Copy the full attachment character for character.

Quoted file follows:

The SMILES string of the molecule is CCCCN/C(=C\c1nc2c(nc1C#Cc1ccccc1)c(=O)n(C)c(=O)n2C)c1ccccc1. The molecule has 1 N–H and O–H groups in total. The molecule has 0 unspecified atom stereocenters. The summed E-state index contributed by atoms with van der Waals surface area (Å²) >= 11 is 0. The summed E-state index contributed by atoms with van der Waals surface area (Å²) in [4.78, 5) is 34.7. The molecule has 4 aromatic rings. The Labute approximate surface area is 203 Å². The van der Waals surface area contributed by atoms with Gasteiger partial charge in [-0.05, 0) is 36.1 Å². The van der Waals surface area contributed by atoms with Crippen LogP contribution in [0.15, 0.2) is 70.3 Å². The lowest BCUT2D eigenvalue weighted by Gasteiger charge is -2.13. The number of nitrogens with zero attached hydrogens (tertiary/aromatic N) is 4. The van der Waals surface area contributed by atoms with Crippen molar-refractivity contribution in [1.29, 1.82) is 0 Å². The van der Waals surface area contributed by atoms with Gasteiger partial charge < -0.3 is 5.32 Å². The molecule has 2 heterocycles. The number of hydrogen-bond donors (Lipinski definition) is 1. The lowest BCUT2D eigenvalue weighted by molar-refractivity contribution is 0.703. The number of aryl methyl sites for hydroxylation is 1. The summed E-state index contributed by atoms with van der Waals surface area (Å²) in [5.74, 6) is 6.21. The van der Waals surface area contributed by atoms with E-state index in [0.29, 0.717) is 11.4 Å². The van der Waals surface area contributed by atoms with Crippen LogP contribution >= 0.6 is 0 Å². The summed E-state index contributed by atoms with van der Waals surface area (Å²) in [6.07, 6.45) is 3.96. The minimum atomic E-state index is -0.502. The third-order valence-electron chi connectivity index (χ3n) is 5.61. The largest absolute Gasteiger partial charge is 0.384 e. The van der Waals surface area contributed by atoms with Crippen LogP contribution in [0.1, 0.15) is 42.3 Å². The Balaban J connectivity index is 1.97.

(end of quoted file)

The SMILES string of the molecule is CCCCN/C(=C\c1nc2c(nc1C#Cc1ccccc1)c(=O)n(C)c(=O)n2C)c1ccccc1. The molecule has 1 N–H and O–H groups in total. The molecule has 0 unspecified atom stereocenters. The summed E-state index contributed by atoms with van der Waals surface area (Å²) >= 11 is 0. The summed E-state index contributed by atoms with van der Waals surface area (Å²) in [4.78, 5) is 34.7. The molecule has 4 aromatic rings. The Labute approximate surface area is 203 Å². The van der Waals surface area contributed by atoms with Gasteiger partial charge in [-0.05, 0) is 36.1 Å². The van der Waals surface area contributed by atoms with Crippen LogP contribution in [0.15, 0.2) is 70.3 Å². The lowest BCUT2D eigenvalue weighted by Gasteiger charge is -2.13. The number of nitrogens with zero attached hydrogens (tertiary/aromatic N) is 4. The van der Waals surface area contributed by atoms with Crippen molar-refractivity contribution in [1.29, 1.82) is 0 Å². The van der Waals surface area contributed by atoms with Gasteiger partial charge < -0.3 is 5.32 Å². The molecule has 2 heterocycles. The number of hydrogen-bond donors (Lipinski definition) is 1. The lowest BCUT2D eigenvalue weighted by molar-refractivity contribution is 0.703. The number of aryl methyl sites for hydroxylation is 1. The summed E-state index contributed by atoms with van der Waals surface area (Å²) in [5.74, 6) is 6.21. The van der Waals surface area contributed by atoms with E-state index in [0.29, 0.717) is 11.4 Å². The van der Waals surface area contributed by atoms with Crippen LogP contribution >= 0.6 is 0 Å². The summed E-state index contributed by atoms with van der Waals surface area (Å²) in [6.07, 6.45) is 3.96. The minimum atomic E-state index is -0.502. The third-order valence-electron chi connectivity index (χ3n) is 5.61. The largest absolute Gasteiger partial charge is 0.384 e. The van der Waals surface area contributed by atoms with Crippen LogP contribution in [0.1, 0.15) is 42.3 Å². The Balaban J connectivity index is 1.97.